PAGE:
Who's to blame for the Bahrain GP controversy?

The Commercial Holder (headed by Bernie Ecclestone) is solely responsible for any change in the Formula One calendar and it should be done after getting an approval from the teams. So before proposing a change in the date for the Bahrain GP, wasn’t it Ecclestone’s responsibility to get the teams to agree to the rescheduled date? This should have been done before the World Council meet and not after a week of the race being reinstated.

Murali Sashidharan June 10, 2011 17:48:04 IST
Who's to blame for the Bahrain GP controversy?

The Bahrain Grand Prix controversy has finally come to an end with the promoters finally confirming that the race will not take place this year. Instead, it will now be held only next season. If this decision was taken last week, it would have resulted in one less controversy for the sport.

The first murmurs about the reinstatement of the Bahrain GP came about two weeks ago when Formula One boss Bernie Ecclestone told CNN that the teams were happy to race in Bahrain despite the recent civil unrest and bloodshed that occurred in the wake of the Arab Spring. On Friday, June 3, 2011, the governing body's World Motor Sport Council met in Barcelona to vote and gave the green signal for the Bahrain GP to be reinstated and take place later this year.

Whos to blame for the Bahrain GP controversy

Is Bernie Ecclestone to be blamed for the Bahrain Grand Prix controversy? Mark Thompson/Getty Images

The Bahrain event was supposed to take the slot of the Indian GP in October with the latter being pushed to the season finale in December. Bahrain was to be the season opener and the decision to reinstate the race was met by criticism from the drivers and teams due to the political tension and safety fears in the region. In addition, Bahrain activists planned a 'Day of Rage' on the race day to protest the inclusion of the race.

This resulted in a dramatic u-turn by Ecclestone and former FIA President Max Mosley who both stated that the race would not take place as the teams were opposed to the idea. Mosley was the first one to state that the race would not go ahead without the approval of all teams.

I am not sure Mosley’s role here as he was the one who backed current FIA President Jean Todt to take his former role and his statements just undermine the FIA and Todt himself. After yesterday’s confirmation of the race not happening one wonders who is to blame for this blunder.

Ecclestone obviously wanted the race to go ahead this year judging by his comments prior to the World Council meet. For some reason he seems to have changed his tone now. The teams have been against rescheduling the Bahrain GP this season from day one and also made it clear in a letter to the FIA that they would not be able to reschedule their calendar on such short notice. This obviously left the FIA red-faced.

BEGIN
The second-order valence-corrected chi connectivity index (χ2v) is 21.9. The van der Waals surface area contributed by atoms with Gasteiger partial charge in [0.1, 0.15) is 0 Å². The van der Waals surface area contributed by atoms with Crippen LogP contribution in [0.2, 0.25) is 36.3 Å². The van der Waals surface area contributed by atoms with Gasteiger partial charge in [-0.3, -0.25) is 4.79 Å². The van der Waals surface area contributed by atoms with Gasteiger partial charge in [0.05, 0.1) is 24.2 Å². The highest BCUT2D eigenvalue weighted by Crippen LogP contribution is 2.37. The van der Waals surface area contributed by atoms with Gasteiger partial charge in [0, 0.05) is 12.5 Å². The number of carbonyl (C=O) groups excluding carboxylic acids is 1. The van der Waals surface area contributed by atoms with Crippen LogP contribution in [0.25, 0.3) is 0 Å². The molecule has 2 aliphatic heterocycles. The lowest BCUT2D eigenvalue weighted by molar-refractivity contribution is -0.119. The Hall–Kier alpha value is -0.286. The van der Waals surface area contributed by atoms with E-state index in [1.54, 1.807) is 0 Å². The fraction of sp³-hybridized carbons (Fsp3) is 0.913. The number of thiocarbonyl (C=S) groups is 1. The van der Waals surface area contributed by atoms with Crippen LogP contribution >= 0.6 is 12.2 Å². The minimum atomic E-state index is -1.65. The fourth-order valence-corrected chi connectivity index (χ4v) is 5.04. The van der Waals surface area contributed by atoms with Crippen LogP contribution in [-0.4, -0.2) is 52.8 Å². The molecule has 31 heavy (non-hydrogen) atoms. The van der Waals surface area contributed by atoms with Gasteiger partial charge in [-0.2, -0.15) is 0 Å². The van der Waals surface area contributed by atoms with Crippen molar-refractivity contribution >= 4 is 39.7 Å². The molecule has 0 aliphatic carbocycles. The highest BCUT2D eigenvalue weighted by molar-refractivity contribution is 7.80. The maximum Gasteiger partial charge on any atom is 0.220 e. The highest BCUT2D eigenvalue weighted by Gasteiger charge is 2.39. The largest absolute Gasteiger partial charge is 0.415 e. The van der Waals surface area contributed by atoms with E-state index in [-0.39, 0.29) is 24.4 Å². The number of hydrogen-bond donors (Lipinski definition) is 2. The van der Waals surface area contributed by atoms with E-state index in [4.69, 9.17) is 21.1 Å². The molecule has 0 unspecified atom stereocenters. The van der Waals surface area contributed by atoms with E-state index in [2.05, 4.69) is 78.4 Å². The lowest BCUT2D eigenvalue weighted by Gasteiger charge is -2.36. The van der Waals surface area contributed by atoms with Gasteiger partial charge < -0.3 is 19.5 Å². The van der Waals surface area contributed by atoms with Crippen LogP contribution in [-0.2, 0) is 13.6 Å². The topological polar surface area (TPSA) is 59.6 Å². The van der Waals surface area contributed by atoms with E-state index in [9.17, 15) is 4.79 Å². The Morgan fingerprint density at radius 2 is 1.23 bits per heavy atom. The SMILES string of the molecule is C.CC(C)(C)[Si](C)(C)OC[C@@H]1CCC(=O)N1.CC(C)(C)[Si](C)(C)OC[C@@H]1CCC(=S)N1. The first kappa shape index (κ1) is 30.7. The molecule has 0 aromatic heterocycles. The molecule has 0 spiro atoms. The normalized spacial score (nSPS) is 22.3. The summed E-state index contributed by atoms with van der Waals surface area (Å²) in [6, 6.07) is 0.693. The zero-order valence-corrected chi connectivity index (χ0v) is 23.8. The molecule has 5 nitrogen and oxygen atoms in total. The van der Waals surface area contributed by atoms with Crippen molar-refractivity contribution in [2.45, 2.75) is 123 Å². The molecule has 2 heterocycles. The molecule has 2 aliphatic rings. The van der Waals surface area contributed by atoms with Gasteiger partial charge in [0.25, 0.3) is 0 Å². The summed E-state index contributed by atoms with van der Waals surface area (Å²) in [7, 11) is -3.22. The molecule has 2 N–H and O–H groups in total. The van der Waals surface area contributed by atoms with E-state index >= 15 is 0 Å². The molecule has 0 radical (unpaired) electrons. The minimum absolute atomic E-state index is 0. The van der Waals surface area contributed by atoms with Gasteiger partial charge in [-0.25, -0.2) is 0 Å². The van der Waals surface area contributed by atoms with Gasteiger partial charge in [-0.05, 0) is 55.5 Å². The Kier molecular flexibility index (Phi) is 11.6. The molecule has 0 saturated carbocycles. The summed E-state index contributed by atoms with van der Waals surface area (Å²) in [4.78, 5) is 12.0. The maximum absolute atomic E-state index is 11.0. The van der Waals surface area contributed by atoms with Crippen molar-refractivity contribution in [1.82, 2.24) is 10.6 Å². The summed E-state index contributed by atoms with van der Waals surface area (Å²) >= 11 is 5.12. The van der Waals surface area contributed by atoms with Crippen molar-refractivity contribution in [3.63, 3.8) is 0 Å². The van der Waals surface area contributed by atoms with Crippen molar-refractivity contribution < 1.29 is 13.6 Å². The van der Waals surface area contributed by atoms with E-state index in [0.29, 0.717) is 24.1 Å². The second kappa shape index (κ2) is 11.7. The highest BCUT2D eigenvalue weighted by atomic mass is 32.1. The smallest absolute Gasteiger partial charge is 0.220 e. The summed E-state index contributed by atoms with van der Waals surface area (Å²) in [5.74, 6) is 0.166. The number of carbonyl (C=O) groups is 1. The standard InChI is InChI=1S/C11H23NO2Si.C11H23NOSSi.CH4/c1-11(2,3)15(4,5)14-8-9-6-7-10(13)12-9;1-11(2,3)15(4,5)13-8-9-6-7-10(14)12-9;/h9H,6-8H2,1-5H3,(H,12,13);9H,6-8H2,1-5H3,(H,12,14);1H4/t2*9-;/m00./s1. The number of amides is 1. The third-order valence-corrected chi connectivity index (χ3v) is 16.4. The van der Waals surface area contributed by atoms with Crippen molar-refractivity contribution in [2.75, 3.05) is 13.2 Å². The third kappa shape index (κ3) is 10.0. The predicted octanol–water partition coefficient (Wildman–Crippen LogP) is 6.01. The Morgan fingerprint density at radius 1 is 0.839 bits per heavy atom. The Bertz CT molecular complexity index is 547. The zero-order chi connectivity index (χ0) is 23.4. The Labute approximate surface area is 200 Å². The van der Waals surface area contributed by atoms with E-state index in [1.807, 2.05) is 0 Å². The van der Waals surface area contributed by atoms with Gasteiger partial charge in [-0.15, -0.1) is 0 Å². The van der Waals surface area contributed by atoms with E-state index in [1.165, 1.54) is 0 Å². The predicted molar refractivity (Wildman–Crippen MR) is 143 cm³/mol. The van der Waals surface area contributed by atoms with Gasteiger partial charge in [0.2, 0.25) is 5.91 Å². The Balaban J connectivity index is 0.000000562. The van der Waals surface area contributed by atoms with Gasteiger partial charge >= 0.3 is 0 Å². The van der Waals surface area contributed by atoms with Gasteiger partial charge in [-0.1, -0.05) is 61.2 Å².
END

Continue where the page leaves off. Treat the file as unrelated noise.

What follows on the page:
As FIA President Todt, rightly points out, the Commercial Holder (headed by Ecclestone) is solely responsible for any change in the calendar and it should be done after getting an approval from the teams. So before proposing a change in the date for the Bahrain GP wasn’t it Ecclestone’s responsibility to get the teams to agree to the rescheduled date? This should have been done before the World Council meet and not after a week of the race being reinstated. While the FIA and Formula One group puts the blame on the other, it is the sport which has suffered the most. Let us hope this is now behind us but I am sure it is just a matter of time before another controversy crops up.

This has also led to unnecessary confusion over the date of the Indian GP with some people fearing that the race might be postponed as the circuit would not be ready on time. However, my sources tell me that the circuit will be ready way ahead of time and there is also talk of having other races at the venue before the inaugural F1 race.

On a brighter note, the F1 circus heads to Canada this weekend and I strongly believe Sebastian Vettel’s domination will come to an end. Montreal, along with Spa and Monaco, is a favourite with many drivers. McLaren have always done well at Montreal and the  Gilles Villeneuve circuit is always a great track for overtaking. Lewis Hamilton in particular has excelled on this track and Jenson Button will be in a strong position here as well. Another team to look out for will be Ferrari and especially Fernando Alonso.

As this circuit is not used for racing during the rest of the year, tyre degradation is usually a big problem here. Last year, the Bridgestones created problems for the drivers, so this time we can expect more excitement with the Pirellis. The safety car almost always plays a role in the outcome of the race so expect the same again.

For the first time this season there will be two DRS zones rather than the customary one, so if you are a racing fan make sure you don’t miss this one!

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